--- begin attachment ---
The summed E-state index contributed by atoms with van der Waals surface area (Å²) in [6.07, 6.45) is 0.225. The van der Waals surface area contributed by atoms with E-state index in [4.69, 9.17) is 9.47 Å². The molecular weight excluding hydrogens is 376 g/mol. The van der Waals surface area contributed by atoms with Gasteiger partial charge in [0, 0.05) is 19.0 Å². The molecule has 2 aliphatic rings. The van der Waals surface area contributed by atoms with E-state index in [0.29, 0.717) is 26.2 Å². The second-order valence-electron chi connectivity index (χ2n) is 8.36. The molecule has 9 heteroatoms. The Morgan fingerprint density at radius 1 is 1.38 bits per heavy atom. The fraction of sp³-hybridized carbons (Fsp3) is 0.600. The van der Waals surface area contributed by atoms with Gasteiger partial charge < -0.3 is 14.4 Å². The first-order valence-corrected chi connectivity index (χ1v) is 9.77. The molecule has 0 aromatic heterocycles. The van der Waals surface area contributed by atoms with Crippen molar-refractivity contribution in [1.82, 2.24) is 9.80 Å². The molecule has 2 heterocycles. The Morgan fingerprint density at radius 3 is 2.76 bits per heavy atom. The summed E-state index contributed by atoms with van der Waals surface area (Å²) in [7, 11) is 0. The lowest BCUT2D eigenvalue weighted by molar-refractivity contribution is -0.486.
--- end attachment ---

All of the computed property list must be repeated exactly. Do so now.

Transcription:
The summed E-state index contributed by atoms with van der Waals surface area (Å²) in [6.07, 6.45) is 0.225. The van der Waals surface area contributed by atoms with E-state index in [4.69, 9.17) is 9.47 Å². The molecular weight excluding hydrogens is 376 g/mol. The van der Waals surface area contributed by atoms with Gasteiger partial charge in [0, 0.05) is 19.0 Å². The molecule has 2 aliphatic rings. The van der Waals surface area contributed by atoms with E-state index in [0.29, 0.717) is 26.2 Å². The second-order valence-electron chi connectivity index (χ2n) is 8.36. The molecule has 9 heteroatoms. The Morgan fingerprint density at radius 1 is 1.38 bits per heavy atom. The fraction of sp³-hybridized carbons (Fsp3) is 0.600. The van der Waals surface area contributed by atoms with Gasteiger partial charge < -0.3 is 14.4 Å². The first-order valence-corrected chi connectivity index (χ1v) is 9.77. The molecule has 0 aromatic heterocycles. The van der Waals surface area contributed by atoms with Crippen molar-refractivity contribution in [1.82, 2.24) is 9.80 Å². The molecule has 2 heterocycles. The Morgan fingerprint density at radius 3 is 2.76 bits per heavy atom. The summed E-state index contributed by atoms with van der Waals surface area (Å²) in [7, 11) is 0. The lowest BCUT2D eigenvalue weighted by molar-refractivity contribution is -0.486.